Take the 2-minute tour ×
The Great Outdoors Stack Exchange is a question and answer site for people who love outdoor activities, excursions, and outdoorsmanship. It's 100% free, no registration required.

The sleeping bag (at least as I've understood it) works in that way, that it uses the heat the body creates to create a layer of heat air between the body and the sleeping bag's border, therefore providing pleasurable feeling of warmth.

But after watching some videos about people such as Wim Hof and scientific research on their body's behaviour, I've found that something quite opposite is taking place there. Their skin is getting very cold, while the body core remains hot. So, there's no pleasurable feeling of warmth, there's no warm air layer, the skin is feeling trembling cold, and the body protects itself from cold isolating the skin from the body core, therefore using skin as isolating layer.

So, when using sleeping bag, the body is not trained to develop such mechanism, because the skin has always contact with warm air, am I getting it right? So, actually, isn't using sleeping bags stopping the body from real accommodation to cold conditions?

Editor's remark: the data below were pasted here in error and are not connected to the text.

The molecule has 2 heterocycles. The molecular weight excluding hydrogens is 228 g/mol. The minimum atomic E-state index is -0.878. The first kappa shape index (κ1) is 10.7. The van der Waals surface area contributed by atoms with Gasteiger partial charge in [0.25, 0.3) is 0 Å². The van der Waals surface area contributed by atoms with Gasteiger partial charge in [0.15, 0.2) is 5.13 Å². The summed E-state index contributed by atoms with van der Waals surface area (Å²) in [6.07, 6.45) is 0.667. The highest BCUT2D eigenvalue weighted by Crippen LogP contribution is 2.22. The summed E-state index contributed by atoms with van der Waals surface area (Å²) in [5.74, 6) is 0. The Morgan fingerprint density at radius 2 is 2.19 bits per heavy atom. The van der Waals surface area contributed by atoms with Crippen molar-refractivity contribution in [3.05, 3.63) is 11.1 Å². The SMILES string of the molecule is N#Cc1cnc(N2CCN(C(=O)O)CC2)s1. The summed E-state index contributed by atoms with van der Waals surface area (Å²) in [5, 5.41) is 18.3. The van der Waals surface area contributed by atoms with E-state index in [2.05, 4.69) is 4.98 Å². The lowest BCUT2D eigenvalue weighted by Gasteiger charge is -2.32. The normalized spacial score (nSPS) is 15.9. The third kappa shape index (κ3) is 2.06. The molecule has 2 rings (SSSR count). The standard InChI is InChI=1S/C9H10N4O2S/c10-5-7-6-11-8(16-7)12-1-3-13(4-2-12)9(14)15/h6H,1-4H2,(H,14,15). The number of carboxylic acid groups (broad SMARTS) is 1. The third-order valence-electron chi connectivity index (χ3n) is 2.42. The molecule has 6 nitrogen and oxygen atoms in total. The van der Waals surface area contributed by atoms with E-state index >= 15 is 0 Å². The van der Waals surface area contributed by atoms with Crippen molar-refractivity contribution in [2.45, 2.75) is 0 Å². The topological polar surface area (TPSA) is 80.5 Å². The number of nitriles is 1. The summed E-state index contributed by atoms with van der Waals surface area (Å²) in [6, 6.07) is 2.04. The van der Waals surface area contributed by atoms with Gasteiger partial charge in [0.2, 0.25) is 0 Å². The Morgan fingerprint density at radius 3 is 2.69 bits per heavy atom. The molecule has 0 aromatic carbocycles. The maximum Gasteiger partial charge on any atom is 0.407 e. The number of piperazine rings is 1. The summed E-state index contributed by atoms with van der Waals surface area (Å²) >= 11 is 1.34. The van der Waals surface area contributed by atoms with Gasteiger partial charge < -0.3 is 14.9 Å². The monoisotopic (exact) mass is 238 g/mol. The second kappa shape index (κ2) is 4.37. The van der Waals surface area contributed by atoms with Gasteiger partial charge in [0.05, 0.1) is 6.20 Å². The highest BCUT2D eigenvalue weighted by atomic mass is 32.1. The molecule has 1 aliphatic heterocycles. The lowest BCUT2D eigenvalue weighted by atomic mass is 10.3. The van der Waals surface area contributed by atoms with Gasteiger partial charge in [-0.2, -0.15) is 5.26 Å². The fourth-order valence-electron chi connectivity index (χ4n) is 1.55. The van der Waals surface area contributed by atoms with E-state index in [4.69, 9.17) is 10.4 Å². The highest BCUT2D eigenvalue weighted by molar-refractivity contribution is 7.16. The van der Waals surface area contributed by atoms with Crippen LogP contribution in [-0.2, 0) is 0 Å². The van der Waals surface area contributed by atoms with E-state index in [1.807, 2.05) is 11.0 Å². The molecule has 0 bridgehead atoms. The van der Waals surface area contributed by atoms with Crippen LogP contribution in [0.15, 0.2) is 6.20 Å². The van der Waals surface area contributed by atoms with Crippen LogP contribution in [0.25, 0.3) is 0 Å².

share|improve this question
4  
Adapting to the cold (or the heat) is a long process. I think of it as something I need to try to do in little ways every day. But when I go backpacking/camping I bring the warmest things I can, for temperature. Just IMO. –  theJollySin Aug 13 '13 at 15:51
add comment

1 Answer 1

When we get cold vasoconstriction occurs. This prevents the blood at the extremities being subject to heat conduction away from the body. This is not an adaption, this is a reaction.

The body emits heat all the time because the body working and but wants to remain at constant temperature. If the ambient temperature is such that we can lose this heat, we won't get hotter. If it's such that we lose more because it's cold, we will get colder.

Sleeping bags keep us warm by insulating us from the outside world. We would not want to be totally insulated or we'd just get hotter and hotter. Rather, we need the level of insulation to be such that the rate at which we are losing heat is the same as the rate at which it is being conducted and convected away.

This is why we have higher insulation in the winter where rate of heat loss to the environment is higher.

share|improve this answer
add comment

Your Answer

 
discard

By posting your answer, you agree to the privacy policy and terms of service.

Not the answer you're looking for? Browse other questions tagged or ask your own question.